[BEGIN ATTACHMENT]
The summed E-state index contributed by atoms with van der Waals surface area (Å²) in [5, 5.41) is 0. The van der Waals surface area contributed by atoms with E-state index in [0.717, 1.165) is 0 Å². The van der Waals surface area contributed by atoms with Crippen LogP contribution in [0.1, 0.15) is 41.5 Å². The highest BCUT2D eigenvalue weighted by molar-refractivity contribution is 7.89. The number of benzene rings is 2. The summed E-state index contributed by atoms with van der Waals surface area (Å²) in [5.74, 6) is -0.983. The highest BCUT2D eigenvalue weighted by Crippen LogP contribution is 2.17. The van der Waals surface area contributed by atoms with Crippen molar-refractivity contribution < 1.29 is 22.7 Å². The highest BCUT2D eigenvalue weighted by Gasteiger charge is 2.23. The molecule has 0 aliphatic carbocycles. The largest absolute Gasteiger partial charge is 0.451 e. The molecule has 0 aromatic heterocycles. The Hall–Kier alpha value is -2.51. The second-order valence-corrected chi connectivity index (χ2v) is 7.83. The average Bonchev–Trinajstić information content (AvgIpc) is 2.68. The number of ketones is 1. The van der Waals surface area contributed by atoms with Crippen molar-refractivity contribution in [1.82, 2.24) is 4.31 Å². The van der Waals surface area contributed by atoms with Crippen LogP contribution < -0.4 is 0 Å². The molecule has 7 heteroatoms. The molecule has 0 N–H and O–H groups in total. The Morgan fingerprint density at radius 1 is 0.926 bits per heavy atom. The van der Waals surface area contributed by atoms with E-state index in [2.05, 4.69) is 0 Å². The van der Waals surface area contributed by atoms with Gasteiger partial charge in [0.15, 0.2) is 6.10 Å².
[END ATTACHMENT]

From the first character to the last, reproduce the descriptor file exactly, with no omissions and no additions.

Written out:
The summed E-state index contributed by atoms with van der Waals surface area (Å²) in [5, 5.41) is 0. The van der Waals surface area contributed by atoms with E-state index in [0.717, 1.165) is 0 Å². The van der Waals surface area contributed by atoms with Crippen LogP contribution in [0.1, 0.15) is 41.5 Å². The highest BCUT2D eigenvalue weighted by molar-refractivity contribution is 7.89. The number of benzene rings is 2. The summed E-state index contributed by atoms with van der Waals surface area (Å²) in [5.74, 6) is -0.983. The highest BCUT2D eigenvalue weighted by Crippen LogP contribution is 2.17. The van der Waals surface area contributed by atoms with Crippen molar-refractivity contribution < 1.29 is 22.7 Å². The highest BCUT2D eigenvalue weighted by Gasteiger charge is 2.23. The molecule has 0 aliphatic carbocycles. The largest absolute Gasteiger partial charge is 0.451 e. The molecule has 0 aromatic heterocycles. The Hall–Kier alpha value is -2.51. The second-order valence-corrected chi connectivity index (χ2v) is 7.83. The average Bonchev–Trinajstić information content (AvgIpc) is 2.68. The number of ketones is 1. The van der Waals surface area contributed by atoms with Crippen molar-refractivity contribution in [1.82, 2.24) is 4.31 Å². The van der Waals surface area contributed by atoms with Crippen LogP contribution < -0.4 is 0 Å². The molecule has 7 heteroatoms. The molecule has 0 N–H and O–H groups in total. The Morgan fingerprint density at radius 1 is 0.926 bits per heavy atom. The van der Waals surface area contributed by atoms with E-state index in [2.05, 4.69) is 0 Å². The van der Waals surface area contributed by atoms with Gasteiger partial charge in [0.15, 0.2) is 6.10 Å².